Preparing Corporate Income Tax Returns

Because the T2 Corporate Income Tax form necessitates the utilization of the General Index of Financial Information (GIFI) and is generally more intricate compared to the T1 Personal Income Tax Return, it is advisable to have a professional tax preparer handle your corporate income tax returns.

If you lack an accountant, you can refer to How to Find a Good Accountant to learn the process of locating one.

When the time arrives, Getting Your Tax Records Ready for Your Accountant serves as a useful guide for gathering the necessary documents and offers some suggestions for reducing your accounting expenses.

If you are determined to handle your own corporate income tax, there are Canadian Tax Software Programs available to assist you. (Ensure that you utilize tax software certified by the Canada Revenue Agency if you choose this option.)


Filing Corporate Tax Returns

When to File Corporate Income Tax

The deadline to submit corporate income tax is six months after the fiscal year concludes. To illustrate, if your tax year ends on March 31st, you must file your corporate income tax return before September 30th.

(To modify your fiscal year end, refer to the procedure outlined in the article “How Do I Change My Fiscal Year End?”)

Late submission of the corporate income tax return incurs penalties.


How to File Corporate Tax

Most Canadian companies have the option to electronically submit their corporate income tax return (EFILE), including non-resident companies and those claiming an SR&ED amount.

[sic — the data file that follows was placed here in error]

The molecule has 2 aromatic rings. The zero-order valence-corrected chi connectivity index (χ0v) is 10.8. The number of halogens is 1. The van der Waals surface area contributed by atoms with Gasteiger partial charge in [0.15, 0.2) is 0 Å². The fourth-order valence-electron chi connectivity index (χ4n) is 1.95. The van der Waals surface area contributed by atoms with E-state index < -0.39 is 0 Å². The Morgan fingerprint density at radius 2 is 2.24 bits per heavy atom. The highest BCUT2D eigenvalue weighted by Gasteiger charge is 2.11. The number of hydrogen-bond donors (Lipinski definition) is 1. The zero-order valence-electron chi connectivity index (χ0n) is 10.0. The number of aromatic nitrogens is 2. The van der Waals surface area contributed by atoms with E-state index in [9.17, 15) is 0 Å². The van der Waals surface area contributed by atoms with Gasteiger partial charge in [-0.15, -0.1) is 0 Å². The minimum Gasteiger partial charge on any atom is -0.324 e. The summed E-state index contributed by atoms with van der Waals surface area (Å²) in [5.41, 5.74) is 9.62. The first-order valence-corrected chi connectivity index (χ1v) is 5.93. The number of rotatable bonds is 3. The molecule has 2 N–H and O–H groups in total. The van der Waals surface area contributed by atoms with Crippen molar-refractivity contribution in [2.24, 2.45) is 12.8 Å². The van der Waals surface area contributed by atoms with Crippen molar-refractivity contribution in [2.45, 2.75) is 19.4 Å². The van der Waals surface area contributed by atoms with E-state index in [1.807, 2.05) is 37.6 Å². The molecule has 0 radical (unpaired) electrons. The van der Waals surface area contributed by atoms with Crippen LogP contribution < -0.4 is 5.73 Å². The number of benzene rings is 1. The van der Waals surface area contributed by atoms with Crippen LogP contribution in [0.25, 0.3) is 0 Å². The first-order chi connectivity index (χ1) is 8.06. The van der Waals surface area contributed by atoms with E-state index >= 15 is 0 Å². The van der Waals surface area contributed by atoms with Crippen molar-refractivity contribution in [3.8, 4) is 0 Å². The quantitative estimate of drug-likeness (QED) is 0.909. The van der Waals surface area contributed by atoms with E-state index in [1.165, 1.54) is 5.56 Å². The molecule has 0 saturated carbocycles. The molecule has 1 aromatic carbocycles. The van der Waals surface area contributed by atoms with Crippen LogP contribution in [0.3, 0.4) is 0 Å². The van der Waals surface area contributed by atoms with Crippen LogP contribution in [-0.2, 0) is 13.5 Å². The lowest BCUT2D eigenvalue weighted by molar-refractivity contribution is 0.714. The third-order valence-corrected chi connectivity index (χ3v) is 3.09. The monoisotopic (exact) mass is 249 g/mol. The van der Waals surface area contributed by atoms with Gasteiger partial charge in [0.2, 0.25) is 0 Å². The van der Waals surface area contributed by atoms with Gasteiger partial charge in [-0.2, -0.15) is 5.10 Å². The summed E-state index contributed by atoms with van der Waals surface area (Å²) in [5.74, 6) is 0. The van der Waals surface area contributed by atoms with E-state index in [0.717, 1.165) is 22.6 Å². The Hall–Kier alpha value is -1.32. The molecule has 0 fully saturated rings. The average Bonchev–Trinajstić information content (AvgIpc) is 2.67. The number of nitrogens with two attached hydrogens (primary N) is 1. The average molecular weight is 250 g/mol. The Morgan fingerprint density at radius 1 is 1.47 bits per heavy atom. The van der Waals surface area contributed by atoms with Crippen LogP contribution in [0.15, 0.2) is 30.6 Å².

To determine if your company is eligible and learn the process, visit the Corporation Internet Filing page on the Canada Revenue Agency’s website.

Canadian corporations with annual gross revenue exceeding $1 million are required to file their corporate income tax electronically.

If a paper corporate income tax return needs to be filed, the submission location depends on the company’s location. The T4012 – T2 Corporation – Income Tax Guide offers specific information on filing paper returns for resident and non-resident corporations.


Corporate Tax Balance Due Dates

If a company has a due amount on its corporate income tax, the majority of corporations must settle that tax amount within two months following the conclusion of the tax year.

Nevertheless, Canadian-controlled-private corporations are granted a period of three months to fulfill their income tax obligation, provided they satisfy these criteria.



Canada Revenue Agency Payment Options

In case the business has outstanding taxes by year-end, there are various options available for settling the amount:

Utilizing My Business Account, an online service provided by the CRA that enables business proprietors (including partners, directors, and officers) to access their accounts with the Canada Revenue Agency via the internet (refer to Canada Revenue Agency Online Accounts for Businesses).
Remitting the payment online from your personal bank account at a participating financial institution in Canada through their My Payment service.
The traditional method of sending a check.


CBES is here to assist you; feel free to contact us for expert guidance.